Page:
Tips for Photographing Babies and their Parents

If you are starting on a project which involves photographing babies, then you may need some help to get the best out of this skill. Babies are not always willing photographic subjects, and it can sometimes be hard to get a good photograph of them, but once you have learned a few skills which can help you cope, photographing babies is a great hobby (and a good way to start a professional career).

Keep the Baby Happy

This is perhaps the most basic advice, but the happiness of the baby not only affects her own appearance in a shot, but also the expression and body language of the parents too. A baby which has been crying, or that is unhappy, will show on the image. To prevent this, make sure that before the photograph is set up, the child has slept well, been fed and changed, and is generally well. You may also use equipment to keep the child happy, such as dancing a toy on top of the camera, or make noises to retain the baby's interest. Babies may also benefit from an early shoot, when they are most rested.

Use Natural Light

Use the natural light of a room to get the photograph. Flash can make the child look one-dimensional, and bring out big shadows which may prevent the parent-child intimacy which the photograph is attempting to create. It can also damage a young baby's eyesight, causing permanent injury or even blindness, so is best avoided. Use a wide aperture lens and use the higher ISOs instead.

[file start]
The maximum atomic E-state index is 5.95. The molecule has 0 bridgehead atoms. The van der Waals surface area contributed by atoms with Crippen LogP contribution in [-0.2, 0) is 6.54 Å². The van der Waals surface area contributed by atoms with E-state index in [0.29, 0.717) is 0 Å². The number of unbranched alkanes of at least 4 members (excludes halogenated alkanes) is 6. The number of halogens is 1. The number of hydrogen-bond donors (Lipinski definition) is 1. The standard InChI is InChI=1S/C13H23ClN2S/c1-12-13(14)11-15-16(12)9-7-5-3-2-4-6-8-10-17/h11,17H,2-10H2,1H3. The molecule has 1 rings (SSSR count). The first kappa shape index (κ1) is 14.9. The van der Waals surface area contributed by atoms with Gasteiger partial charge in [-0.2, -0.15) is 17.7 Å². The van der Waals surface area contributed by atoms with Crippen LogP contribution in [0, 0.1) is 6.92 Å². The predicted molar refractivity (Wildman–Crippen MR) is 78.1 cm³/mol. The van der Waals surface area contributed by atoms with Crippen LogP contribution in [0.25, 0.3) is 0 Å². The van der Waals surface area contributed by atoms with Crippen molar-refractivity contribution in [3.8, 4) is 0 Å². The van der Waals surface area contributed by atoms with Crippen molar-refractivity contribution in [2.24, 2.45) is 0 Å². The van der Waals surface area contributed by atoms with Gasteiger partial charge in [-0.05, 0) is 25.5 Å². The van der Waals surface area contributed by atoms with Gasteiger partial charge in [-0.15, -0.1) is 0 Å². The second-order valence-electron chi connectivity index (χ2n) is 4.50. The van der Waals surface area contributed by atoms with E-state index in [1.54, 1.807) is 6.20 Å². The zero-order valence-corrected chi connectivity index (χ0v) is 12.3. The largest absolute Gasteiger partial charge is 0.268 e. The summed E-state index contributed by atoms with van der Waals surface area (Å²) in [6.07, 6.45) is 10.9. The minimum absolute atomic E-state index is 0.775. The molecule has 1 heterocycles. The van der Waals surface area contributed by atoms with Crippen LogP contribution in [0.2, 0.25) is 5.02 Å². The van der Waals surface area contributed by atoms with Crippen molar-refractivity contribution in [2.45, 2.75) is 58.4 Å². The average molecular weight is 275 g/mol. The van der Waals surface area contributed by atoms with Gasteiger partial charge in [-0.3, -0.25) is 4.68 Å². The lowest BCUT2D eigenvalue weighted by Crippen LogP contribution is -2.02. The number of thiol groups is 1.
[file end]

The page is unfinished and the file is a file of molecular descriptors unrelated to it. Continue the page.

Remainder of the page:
Take Intimate Pictures

One of the best ways to take a really intimate picture is to concentrate upon the child, and have only the parents' arms and heads in the shot. You should place the child on a firm surface, such as a cushion or mattress, and then have the parents put their arms around the side of the child. The background should be a black or dark blue. Use lighting from above to get the right amount of shade and illumination, and then crouch down so that the camera is level with the child's face. You should be able to see the arms as though they were holding or supporting the baby.

Talk to the Parents

Communicating with the parents is another way to ensure that the photograph you take is the one that they want. Talk about different lighting, different clothes that the child might wear, and any particular set ups that they might want to use. Taking photographs of the child away from the studio can also give you a greater range of artistic photographs; for example, the parents might be happy to have the photograph taken on their own sofa or with a favorite pet.

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